Faustus - Language

  • Created by: FCarter
  • Created on: 20-05-19 18:52
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  • Faustus
    • Didactic
      • Intended to teach
        • Particularly in having moral instruction as an ulterior motive
    • Satire
      • Use of humour, irony, exaggeration, or ridicule to expose and criticise other people's stupidity or vices
    • Tragic trajectory
      • Begins with a protagonist at the pinnacle of his achievement and ends with his fall into damnation
    • Blank verse
      • The uniformity and regularity of Marlowe's blank verse underlines the impression that Faustus is a Renaissance scholar
        • Contrast this with the use of blank verse in Faustus' final soliloquy in the play
    • Third person
      • Split personality?
      • Self-glorification?
      • Arrogance?
      • Duality?
      • Distancing?
      • Persuasive technique?
    • Alexandrines
      • An iambic line of six feet, rather than five (iambic hexameter)
        • ‘One drop/ would save/ my soul, / half a / drop. Ah, / my Christ!’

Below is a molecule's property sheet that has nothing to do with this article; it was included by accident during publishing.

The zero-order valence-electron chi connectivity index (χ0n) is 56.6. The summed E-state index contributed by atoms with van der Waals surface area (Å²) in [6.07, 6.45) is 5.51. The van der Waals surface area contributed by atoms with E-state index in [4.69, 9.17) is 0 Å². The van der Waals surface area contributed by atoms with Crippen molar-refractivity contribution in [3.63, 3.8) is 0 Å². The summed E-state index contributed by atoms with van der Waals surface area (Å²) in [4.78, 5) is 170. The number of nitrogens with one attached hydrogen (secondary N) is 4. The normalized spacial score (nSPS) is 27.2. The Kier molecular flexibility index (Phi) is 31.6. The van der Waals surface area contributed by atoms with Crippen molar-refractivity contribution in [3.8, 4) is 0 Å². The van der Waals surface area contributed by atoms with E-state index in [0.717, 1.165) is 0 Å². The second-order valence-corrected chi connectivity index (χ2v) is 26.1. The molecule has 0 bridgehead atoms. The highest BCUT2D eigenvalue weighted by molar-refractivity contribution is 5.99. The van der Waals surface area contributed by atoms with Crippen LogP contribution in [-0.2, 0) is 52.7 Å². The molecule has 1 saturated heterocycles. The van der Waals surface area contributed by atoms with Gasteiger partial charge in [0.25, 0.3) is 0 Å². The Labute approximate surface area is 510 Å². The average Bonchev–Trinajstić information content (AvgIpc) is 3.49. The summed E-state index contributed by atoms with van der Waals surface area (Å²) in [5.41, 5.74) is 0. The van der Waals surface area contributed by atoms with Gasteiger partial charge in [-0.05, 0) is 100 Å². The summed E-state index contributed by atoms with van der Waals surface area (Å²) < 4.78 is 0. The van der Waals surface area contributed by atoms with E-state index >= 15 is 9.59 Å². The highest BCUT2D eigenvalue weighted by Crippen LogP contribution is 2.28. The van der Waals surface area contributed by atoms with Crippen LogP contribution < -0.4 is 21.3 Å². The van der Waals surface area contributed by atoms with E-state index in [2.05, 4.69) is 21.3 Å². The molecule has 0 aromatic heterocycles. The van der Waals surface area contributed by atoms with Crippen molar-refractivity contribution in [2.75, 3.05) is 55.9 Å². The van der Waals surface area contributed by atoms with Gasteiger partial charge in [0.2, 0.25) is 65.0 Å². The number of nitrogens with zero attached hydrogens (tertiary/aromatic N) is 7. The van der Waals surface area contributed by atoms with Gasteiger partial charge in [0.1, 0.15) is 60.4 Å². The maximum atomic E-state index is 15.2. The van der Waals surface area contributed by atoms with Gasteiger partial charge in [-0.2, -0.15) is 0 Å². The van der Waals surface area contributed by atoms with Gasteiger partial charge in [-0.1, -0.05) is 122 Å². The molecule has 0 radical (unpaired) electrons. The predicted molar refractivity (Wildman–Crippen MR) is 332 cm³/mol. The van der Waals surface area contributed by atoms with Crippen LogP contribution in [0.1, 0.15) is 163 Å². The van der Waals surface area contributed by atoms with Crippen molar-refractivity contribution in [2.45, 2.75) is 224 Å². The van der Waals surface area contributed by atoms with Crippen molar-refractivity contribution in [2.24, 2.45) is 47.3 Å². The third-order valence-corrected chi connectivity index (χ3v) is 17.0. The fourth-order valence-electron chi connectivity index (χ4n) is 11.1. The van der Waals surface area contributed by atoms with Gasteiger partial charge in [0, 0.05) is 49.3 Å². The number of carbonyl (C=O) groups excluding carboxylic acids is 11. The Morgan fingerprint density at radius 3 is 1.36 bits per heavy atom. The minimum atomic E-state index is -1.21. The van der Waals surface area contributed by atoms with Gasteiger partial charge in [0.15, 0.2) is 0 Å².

• Active verbs
      • Active verbs depict bodies being fed into the gaping jaws of Hell, as depicted in many Medieval paintings and images
      • 'tossing', 'boil', 'broiling', and 'flaming'
    • Monosyllables
      • Faustus' second line is his final monologue, with its string of monosyllables, echoes the striking of the clock
      • 'Now hast thou but one bare hour to live'
    • Chiastic structure
      • One in which a series of scenes in the first half is paralleled in reverse order by scenes in the second half
        • Faustus' reference to suicide in 2.3, balances an attempt in 5.1
        • Everything one Angel says produces an equal and opposite reaction from the other
        • Faustus' prayers to Christ are negated by his conjurations with the devil
    • Parallel concepts
      • In the introductory soliloquy, Faustus begins by pondering the fate of his life and ends with his decision to give his soul to the devil


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